Prokaryotes versus Eukaryotes

“When examining evidence relevant to a given belief, people are inclined to see what they expect to see, and conclude what they expect to conclude. Information that is consistent with our pre-existing beliefs is often accepted at face value, whereas evidence that contradicts them is critically scrutinized and discounted. Our beliefs may thus be less responsive than they should to the implications of new information”---Thomas Gilovich

All cells can be categorized as either prokaryotes (bacteria) or eukaryotes. Both utilize ATP (adenosine tri-phosphate) as a universal source of energy. ATP generation is called "respiration." Complex multicellular plants and animals are composed exclusively of eukaryotic cells, but almost all DNA knowledge is based on prokaryote research. The differences between these two types of cells are so great as to negate the relevance of present DNA knowledge to medicine. 

Prokaryotes (bacteria) respire (generate ATP) via their cell wall. As a consequence they are limited to individual existence, small size, and a few shapes such as spheres and rods that optimize their surface area relative to their contents. They can communicate with one another, coordinate their activities, and exchange genetic information, but they cannot sub-specialize or form complex multicellular structures. They contain no internal structures visible by a microscope. Their DNA floats free in their cytoplasm. They "transcribe" their DNA genetic information to RNA molecules that "translate" the information into proteins and enzymes that enable cellular functions. 

 

 


Eukaryotes are vastly more capable and complex than prokaryotes. They exist both as independent free-living cells and as complex multicellular plants and animals.  Their cytoplasm contains "organelles" that perform specific functions. These include mitochondria, chloroplasts, endoplasmic reticulum, vacuoles, Golgi apparatus and the nucleus. The mitochondria utilize oxygen and glucose to generate ATP within the cell via the Krebs Cycle, which enables eukaryotes to grow much larger than prokaryotes, differentiate into specialized cells, engage in chemotaxis (movement toward a source), and form complex multicellular plants and animals. Their mitochondria and chloroplasts contain independent DNA that replicates in the cytoplasm, but the nuclear DNA that governs embryological development is confined within the the thick nuclear membrane.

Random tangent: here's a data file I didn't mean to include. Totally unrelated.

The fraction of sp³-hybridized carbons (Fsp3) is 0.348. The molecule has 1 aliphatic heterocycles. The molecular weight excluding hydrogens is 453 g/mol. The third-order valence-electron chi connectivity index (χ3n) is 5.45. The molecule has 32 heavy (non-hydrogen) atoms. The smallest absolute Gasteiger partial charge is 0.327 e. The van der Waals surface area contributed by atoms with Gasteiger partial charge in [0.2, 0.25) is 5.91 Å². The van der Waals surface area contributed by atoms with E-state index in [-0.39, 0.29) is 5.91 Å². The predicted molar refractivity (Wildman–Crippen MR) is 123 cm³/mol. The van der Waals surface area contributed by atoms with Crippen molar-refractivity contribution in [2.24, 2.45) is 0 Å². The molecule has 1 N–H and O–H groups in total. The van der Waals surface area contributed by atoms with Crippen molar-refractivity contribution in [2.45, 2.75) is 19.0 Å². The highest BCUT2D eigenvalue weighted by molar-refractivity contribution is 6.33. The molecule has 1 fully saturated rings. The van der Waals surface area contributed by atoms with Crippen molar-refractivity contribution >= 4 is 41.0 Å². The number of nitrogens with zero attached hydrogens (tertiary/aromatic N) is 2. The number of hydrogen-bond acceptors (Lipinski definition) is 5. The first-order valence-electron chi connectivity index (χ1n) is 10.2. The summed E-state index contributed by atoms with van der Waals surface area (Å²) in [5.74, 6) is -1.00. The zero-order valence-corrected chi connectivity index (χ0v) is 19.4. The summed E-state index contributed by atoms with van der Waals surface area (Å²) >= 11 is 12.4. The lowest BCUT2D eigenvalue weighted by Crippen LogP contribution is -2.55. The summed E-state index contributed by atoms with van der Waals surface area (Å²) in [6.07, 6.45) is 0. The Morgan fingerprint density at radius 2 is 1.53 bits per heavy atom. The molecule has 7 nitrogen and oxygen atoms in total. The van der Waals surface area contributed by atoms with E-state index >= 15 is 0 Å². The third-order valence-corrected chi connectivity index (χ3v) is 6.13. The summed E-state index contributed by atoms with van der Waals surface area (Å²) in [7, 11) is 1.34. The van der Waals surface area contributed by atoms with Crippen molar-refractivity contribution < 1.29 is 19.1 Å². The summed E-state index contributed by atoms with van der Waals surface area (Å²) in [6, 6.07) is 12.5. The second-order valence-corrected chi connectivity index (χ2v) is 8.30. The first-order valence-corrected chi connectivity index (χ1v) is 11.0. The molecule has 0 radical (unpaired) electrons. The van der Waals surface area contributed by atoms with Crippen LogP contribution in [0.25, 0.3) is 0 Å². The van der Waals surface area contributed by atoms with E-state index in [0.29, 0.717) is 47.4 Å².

Nuclear DNA does not utilize the transcription/translation mechanism, and the means by which it communicates outside the nucleus, let alone outside the cell, remains unknown (see "The Central Dogma of Molecular Biology"). Stress theory postulates that chromosomal DNA controls PAR (protease activated receptors) on the cell surface via a mechanism that has yet to be identified to enable cell specialization and differentiation during embryological development, tissue repair, and malignancy.